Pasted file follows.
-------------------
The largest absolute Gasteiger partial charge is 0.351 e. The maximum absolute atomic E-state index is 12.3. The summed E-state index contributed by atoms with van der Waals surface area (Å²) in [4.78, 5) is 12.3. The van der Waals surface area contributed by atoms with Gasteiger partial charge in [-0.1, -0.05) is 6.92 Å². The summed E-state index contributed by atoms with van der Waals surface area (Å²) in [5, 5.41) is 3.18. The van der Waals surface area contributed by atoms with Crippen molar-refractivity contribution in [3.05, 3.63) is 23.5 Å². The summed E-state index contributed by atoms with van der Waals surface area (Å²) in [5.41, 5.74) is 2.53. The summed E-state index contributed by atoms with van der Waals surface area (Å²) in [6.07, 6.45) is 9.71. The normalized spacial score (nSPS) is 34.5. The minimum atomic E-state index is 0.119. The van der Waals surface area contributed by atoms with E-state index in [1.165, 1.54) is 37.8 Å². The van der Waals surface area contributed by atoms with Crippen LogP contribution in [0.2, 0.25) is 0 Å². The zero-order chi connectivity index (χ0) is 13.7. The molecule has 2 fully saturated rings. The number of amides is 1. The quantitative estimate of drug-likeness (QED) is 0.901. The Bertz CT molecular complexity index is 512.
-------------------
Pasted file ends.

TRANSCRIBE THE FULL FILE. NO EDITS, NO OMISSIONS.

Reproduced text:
The largest absolute Gasteiger partial charge is 0.351 e. The maximum absolute atomic E-state index is 12.3. The summed E-state index contributed by atoms with van der Waals surface area (Å²) in [4.78, 5) is 12.3. The van der Waals surface area contributed by atoms with Gasteiger partial charge in [-0.1, -0.05) is 6.92 Å². The summed E-state index contributed by atoms with van der Waals surface area (Å²) in [5, 5.41) is 3.18. The van der Waals surface area contributed by atoms with Crippen molar-refractivity contribution in [3.05, 3.63) is 23.5 Å². The summed E-state index contributed by atoms with van der Waals surface area (Å²) in [5.41, 5.74) is 2.53. The summed E-state index contributed by atoms with van der Waals surface area (Å²) in [6.07, 6.45) is 9.71. The normalized spacial score (nSPS) is 34.5. The minimum atomic E-state index is 0.119. The van der Waals surface area contributed by atoms with E-state index in [1.165, 1.54) is 37.8 Å². The van der Waals surface area contributed by atoms with Crippen LogP contribution in [0.2, 0.25) is 0 Å². The zero-order chi connectivity index (χ0) is 13.7. The molecule has 2 fully saturated rings. The number of amides is 1. The quantitative estimate of drug-likeness (QED) is 0.901. The Bertz CT molecular complexity index is 512.